As the defendant suggests, it is possible to think of this situation in terms of either a material variance or a constructive amendment of the indictment. See, e.g., United States v. Glenn, 828 F.2d 855, 858 (1st Cir.1987) (describing a variance, in the conspiracy context, as a “showing that the government proved understandings or agreements different from those charged” and explaining that a defendant can “upset a conviction” if prejudice results); United States v. Dunn, 758 F.2d 30, 35 (1st Cir.1985) (explaining that a constructive amendment, which embodies a material alteration of the charging terms of the indictment, whether literally or in effect, is regarded as prejudicial per se). Either of these routes, if successfully pursued, would at most earn the defendant a retrial, and there is a simpler, more direct route that leads to precisely the same result. As we see it, the district court abridged the defendant's right to a fair trial when, after ruling one way, it proceeded to act in a wholly inconsistent manner without any prior notice.
Fair notice is one of the essentials in a trial, whether at the outset of the proceedings or at subsequent stages of the case. See, e.g., Russell v. United States, 369 U.S. 749, 760-64, 82 S.Ct. 1038, 8 L.Ed.2d 240 (1962). The concern with fairness (and, hence, with notice) is heightened in criminal cases. A serious and prejudicial infringement of the right to a fair trail can violate due process. Cf. Neron v. Tierney, 841 F.2d 1197, 1200 (1st Cir.1988) (“The Due Process Clause guarantees a criminal defendant that his trial will comport with prevailing notions of fundamental fairness.” (citation and internal quotation marks omitted)). Where, as here, a court makes a ruling that places a criminal defendant on notice of the parameters of the charge to be put to the jury and subsequently reneges on that commitment without forewarning the defendant, the court's error is serious and may well be prejudicial. Cf. In re Fidelity/Micron Sec. Litig., 167 F.3d 735, 737 n. 1 (1st Cir.1999) (disapproving of “courts imposing rules of practice without some form of notice that would allow the parties and their counsel to conform their conduct accordingly”). In this instance, prejudice is sufficiently likely to justify a new trial.
We elaborate briefly. In announcing its partial directed verdict, the district court led the defendant to believe, at a minimum, that it was setting a course that would govern the remainder of the trial-only the “spoke” conspiracy would be put to the jury-and defense counsel was entitled to rely on that statement. The court, however, did not deliver on its implicit promise; it refused, despite a contemporaneous objection, to conform its jury instructions to its earlier statement. That action, undertaken without any notice whatever, offended fundamental fairness. See Bae v. Peters, 950 F.2d 469, 478 (7th Cir.1991) (acknowledging that a due process violation can occur if “a last-minute change in the charge ․ prejudice[s] a defendant's opportunity to defend himself”); cf. Lee County Branch of the NAACP v. City of Opelika, 748 F.2d 1473, 1480 n. 12 (11th Cir.1984) (observing that “due process ․ mandate[s] that when the rules of the game are changed, the players must be afforded a full and fair opportunity to play by the new regulations” (citation and internal quotation marks omitted)).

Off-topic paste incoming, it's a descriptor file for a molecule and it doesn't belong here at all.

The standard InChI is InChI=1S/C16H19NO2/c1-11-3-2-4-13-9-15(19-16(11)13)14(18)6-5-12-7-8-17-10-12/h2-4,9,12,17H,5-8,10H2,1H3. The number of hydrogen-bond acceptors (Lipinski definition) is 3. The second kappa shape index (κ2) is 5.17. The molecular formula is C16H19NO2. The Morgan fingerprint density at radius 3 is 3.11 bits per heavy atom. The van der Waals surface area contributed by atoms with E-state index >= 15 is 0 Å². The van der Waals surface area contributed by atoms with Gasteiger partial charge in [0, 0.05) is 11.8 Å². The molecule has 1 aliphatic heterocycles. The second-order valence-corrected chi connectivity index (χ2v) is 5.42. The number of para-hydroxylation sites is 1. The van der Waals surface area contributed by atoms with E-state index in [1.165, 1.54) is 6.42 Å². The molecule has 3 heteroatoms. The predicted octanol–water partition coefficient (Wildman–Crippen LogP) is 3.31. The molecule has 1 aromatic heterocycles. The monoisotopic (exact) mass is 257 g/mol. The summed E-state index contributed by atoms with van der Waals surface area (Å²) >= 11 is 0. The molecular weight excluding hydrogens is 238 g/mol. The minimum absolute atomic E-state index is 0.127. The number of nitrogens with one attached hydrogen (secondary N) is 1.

Having confirmed that an error of constitutional proportion occurred, we are confined in the remainder of our analysis by a special variant of the harmless error standard. Under that formulation, we must order a new trial unless the government, as the beneficiary of the error, can show beyond a reasonable doubt that the error did not contribute to the verdict. Chapman v. California, 386 U.S. 18, 24, 87 S.Ct. 824, 17 L.Ed.2d 705 (1967); United States v. Flores, 968 F.2d 1366, 1372 n. 7 (1st Cir.1992). This means that the government must convince us, beyond any reasonable doubt, that the guilty verdict in this case was unaffected by the district court's tergiversation. The government has not carried that burden.